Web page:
Pupils aged five should be taught all about sex: Watchdog’s instruction to schools
Daniel Martin Mail
Children as young as five should be taught about sex, the Government’s controversial health watchdog said last night. The National Institute for Clinical Excellence – whose main role is to ration NHS drugs – is to write to every primary school telling it to start sex education when pupils are five. It will tell teachers that children should not be taught to say no to sex – but should learn about the value of ‘mutually rewarding sexual relationships’. Too young? NICE has recommended children as young as five should receive sex educationThe controversial organisation’s draft guidance to schools came out on the same day that it rejected a life-extending drug for non-small cell lung cancer on the grounds of cost effectiveness.It said it could not approve the use of Tarceva as a maintenance treatment, despite evidence it could give thousands of patients an extra three months of life. Sex education is not compulsory in English schools – and even where it is taught, parents have the right to take their children out of lessons. But this guidance from NICE – albeit in draft form – will put greater pressure on headteachers to provide sex education at an earlier age. At present, the only part of sex education that is compulsory is the science element – the human reproductive system and how babies are made. This is taught at secondary school. Guidance from the Department for Education suggests that from the ages of five to seven, children should learn the names of parts of the body, how people change as they get older, the difference between right and wrong, and that friends and family should care for one another. The 74-page document was produced on NICE’s own initiative after it convened a panel of public health officials and representatives from family planning groups to produce guidance on reducing teenage pregnancy.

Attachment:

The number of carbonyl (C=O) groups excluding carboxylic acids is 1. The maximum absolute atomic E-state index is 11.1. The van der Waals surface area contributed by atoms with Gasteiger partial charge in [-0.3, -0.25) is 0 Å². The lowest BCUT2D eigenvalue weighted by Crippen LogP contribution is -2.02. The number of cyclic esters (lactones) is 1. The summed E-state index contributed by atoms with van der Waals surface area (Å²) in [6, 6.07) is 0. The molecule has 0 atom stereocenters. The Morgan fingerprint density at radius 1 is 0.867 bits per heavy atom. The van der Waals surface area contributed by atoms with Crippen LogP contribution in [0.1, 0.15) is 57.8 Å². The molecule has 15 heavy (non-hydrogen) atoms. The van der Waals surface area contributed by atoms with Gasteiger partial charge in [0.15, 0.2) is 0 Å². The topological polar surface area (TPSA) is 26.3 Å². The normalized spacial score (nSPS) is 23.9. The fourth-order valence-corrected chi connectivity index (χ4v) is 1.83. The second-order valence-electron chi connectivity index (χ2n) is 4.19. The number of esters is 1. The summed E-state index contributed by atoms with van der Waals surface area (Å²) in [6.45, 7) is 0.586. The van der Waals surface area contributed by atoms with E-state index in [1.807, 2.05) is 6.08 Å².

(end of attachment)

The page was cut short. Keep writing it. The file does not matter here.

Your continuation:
NICE says that public health is part of its core remit and that cutting teenage pregnancy and sexually transmitted disease would save the NHS money. Schools do not have to follow the sex education document – but it is the first ever comprehensive guide to what children should be taught produced by a Government department. Critics said it was far beyond NICE’s remit and was in danger of actually encouraging children to experiment with sex after learning about it at far too young an age. Recommendations from NICE include teaching children how to put a condom on and that excessive drinking can lead to sex. It advises schools to use social networking websites to get the sex message across and calls on teachers to offer children confidential sex advice if they need it – without their parents being told. The report concludes that sex and relationships education is ‘more effective if it is introduced before young people first have sex’. It says sex education – including information about sexually-transmitted infections, methods of contraception, pregnancy and abortion – can help children and teens delay sex until they are ready .NICE claimed that teaching children to ‘say no’ could actually increase the chances of risky sexual behaviour and pregnancy. Critics last night accused the body of pressuring schools to push the boundaries on sex education and said the guidance undermined traditional values. Norman Wells, of pressure group Family and Youth Concern, said: ‘The team that drafted the guidance included lobby groups with an agenda to break down moral standards and redefine the family. Organisations with a commitment to marriage and traditional family values were not represented.’
Margaret Morrissey, of lobby group Parents Out Loud, said: ‘They tell me that once you give indepth information about sex and drugs, 90 per cent will go and experiment – and there’s no way back from that.’ We must leave childhood for children and not rob them of it children are in reception now soon after their 4th birthday what are we doing.
Department for Education would not comment on the guidance.